A number of the "looters' In the museum in Alexandria who were  apprehended and tuned over to the military were subsequently identified as being members of the police force. The assumption being that they were trying to foment enough discord that there would be a call for their return to the street. That didn't happen, as people ringed the museum and then the military was called in to guard it.


              From: SACC-L@yahoogroups.com [mailto:SACC-L@yahoogroups.com] On Behalf Of George Thomas
              Sent: Tuesday, February 01, 2011 2:25 PM
              To: sacc-l@yahoogroups.com
              Subject: [SACC-L] Fw: Major looting now occurring in Egypt

              Re. the looting in Egypt, this includes massive amounts of site vandalism, and comes after news that members of the public had joined with Army units to try to protect some of the antiquities. There seems to be some form of "middle class" (?) public support for Egyptology, but unfortunately it also seems that the political upheaval has unleashed the same kind of mass looting that we saw almost a decade ago in Iraq.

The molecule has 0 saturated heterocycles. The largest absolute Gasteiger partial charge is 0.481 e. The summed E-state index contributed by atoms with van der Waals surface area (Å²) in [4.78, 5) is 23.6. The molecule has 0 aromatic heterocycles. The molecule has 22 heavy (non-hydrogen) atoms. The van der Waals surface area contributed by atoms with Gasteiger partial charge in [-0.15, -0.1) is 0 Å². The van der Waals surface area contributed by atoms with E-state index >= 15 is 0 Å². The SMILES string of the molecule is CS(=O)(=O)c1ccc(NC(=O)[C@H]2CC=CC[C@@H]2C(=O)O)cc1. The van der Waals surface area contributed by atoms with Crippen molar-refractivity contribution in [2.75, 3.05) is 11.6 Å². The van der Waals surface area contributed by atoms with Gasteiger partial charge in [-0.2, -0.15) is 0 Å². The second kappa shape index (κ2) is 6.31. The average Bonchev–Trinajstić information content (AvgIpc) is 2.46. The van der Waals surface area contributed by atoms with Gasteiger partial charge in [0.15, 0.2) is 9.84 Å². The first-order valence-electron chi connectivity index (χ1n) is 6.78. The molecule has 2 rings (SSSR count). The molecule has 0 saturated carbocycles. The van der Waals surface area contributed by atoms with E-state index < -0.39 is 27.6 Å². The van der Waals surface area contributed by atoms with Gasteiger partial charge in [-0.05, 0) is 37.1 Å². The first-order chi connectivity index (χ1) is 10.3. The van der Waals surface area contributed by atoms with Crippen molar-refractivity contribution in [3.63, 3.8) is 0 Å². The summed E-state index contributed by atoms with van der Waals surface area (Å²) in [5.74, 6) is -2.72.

Over the decades archaeology has certainly taken a beating.  Ankor Wat in the 60s-70s, unpublicized archaeology that must have been affected in Korea, Iraq and now the left (west) wing of the Fertile Crescent. In WWII there existed a set of regulations (their identity and numerical designation escape me..... I suppose I could look it up) that governed the treatment of "cultural patrimony" in times of war. For one thing, we see how effective all this was, what with the hoarding of art and artifacts and ongoing legal actions in Europe. But the US military appears to have taken a more active role in the efforts than they do today.
              "Fog of war and all that?"  How easy it is for us to assume that regulations will be followed while "there's a war on.
              G

              --- On Mon, 1/31/11, Hester <secocreek@...<mailto:secocreek%40SWTEXAS.NET>> wrote:

              From: Hester <secocreek@...<mailto:secocreek%40SWTEXAS.NET>>
              Subject: Fw: Major looting now occurring in Egypt
              To: TXARCH-L@...<mailto:TXARCH-L%40LISTSERV.TAMU.EDU>
              Date: Monday, January 31, 2011, 9:26 AM

              Erwin Roemer forwarded this to me this morning.  It is from a professor at UAB (see bottom of email).

              --------------------------------------------------------